LETTERS: The unions in politics: spread the debate!

Submitted by Anon on 18 June, 2003 - 6:27

A letter from Pete Allen

I have followed with interest your debate about trade union political funds/disaffiliation. I believe our central aim is to encourage working people to take an active interest in political debate, confident that if they do so we will be able to attract significant numbers of them to radical/revolutionary socialism. We are anxious to empower them to be involved in decisions that affect them and to encourage them to believe that their actions can make a difference.

We want the debate about the future of the trade union political funds to spread beyond the handfuls of activists and bureaucrats to whom it is currently confined, to the millions of political levy paying trade unionists who we wish to be our audience.

We should be arguing that all trade unions should hold membership ballots, as soon as possible, to determine whether the individual unions should remain (or even become) affiliated to the Labour Party.

In such ballots I would advocate voting in favour of disaffiliation, both because of the appalling policies of New Labour in government and also (and even more importantly) because of the structural changes in the nature of the relationship as outlined by John and Sean (Solidarity 3/29).

In the lead up to these ballots it is conceivable that the leadership of New Labour would be sufficiently perturbed by the prospect of large-scale disaffiliations that they altered policies in a left-wing direction and agreed to the re-establishment of mechanisms of accountability to the wider labour movement (re-introducing policy debates at conference etc). It is conceivable that the extent of these changes would be sufficient to warrant an alteration in my position so that I advocated continued affiliation. The important thing is to promote a debate about the nature of the link between unions and the New Labour Government and a debate about socialism etc.

Whilst the debate about trade union affiliation/sponsorship of the Labour Party and possible alternatives is an important one, of even more importance in my opinion is the issue of trade union democracy and activity as a whole.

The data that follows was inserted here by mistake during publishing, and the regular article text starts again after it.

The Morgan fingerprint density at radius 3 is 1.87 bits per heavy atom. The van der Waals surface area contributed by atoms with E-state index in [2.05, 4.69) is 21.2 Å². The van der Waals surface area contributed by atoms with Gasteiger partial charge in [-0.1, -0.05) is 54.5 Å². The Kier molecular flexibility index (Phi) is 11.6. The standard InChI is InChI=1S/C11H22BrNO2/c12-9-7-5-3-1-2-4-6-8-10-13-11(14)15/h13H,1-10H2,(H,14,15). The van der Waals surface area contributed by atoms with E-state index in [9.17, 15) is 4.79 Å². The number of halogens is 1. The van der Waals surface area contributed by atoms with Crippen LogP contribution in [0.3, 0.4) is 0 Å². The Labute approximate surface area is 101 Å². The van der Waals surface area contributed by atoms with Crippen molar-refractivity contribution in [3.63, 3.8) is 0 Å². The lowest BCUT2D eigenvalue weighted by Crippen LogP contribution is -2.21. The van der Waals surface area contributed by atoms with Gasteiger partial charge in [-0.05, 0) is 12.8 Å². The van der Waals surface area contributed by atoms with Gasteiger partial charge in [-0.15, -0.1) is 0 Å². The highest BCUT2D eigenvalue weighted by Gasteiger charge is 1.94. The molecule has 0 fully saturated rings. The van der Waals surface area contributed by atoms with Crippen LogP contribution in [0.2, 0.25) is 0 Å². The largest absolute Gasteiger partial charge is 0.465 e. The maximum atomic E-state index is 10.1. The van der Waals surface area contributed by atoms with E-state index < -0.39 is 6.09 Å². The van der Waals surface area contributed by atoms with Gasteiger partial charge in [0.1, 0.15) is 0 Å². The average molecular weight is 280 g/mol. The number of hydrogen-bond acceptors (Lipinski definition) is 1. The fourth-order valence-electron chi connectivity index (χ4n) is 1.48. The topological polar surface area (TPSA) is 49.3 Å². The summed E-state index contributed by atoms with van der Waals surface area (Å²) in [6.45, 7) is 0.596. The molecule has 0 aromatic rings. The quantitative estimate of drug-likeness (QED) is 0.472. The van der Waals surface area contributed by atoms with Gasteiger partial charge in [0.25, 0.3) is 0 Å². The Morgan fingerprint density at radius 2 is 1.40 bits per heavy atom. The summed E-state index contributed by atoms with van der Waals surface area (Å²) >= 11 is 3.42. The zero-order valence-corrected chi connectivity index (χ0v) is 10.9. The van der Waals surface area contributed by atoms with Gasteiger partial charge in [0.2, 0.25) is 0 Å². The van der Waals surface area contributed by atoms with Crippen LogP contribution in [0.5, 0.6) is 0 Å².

For as long as active participation in trade union debates remains something which a tiny minority of trade unionists engage in, then the possibility of creating a workers movement capable of playing a crucial role in a wider socialist movement is non existent.

In my opinion raising the level of active participation, hopefully on the basis of a commitment to socialism, is best achieved at the lowest level of the trade union movement i.e. in individual workplaces and union branches. It is only when individual trade unionists acquire a sense of the possibility of having some influence over the way their union branch and representatives behave, in relations with their employer, that they might come to see the possibility of having a real influence over their national leaders and their political representatives.

At present the overwhelming majority of trade unionists feel little connection whatever with national debates in their union, which they conceive of as taking place elsewhere and often the preserve of full time officials.

How is this to change ? Obviously there are no easy answers. However I think that we should be raising a concrete demand for the right of all trade unionists to have paid time to participate in trade union debates. Even one hour a week of such time would transform the relationship between members and their leaders and would open up the possibility of real and genuine trade union democracy being achieved.

Whilst we could not expect the demand to be granted by New Labour I think it is a demand that would be immediately and increasingly popular among ordinary trade unionists, our audience. Many of them would also regard it as being eminently reasonable, given their knowledge of the many hours that their bosses get paid to plan and execute management policies and strategies.

A popular demand then and an essential one in the transformation of the trade union movement

Pete Allen, Glossop

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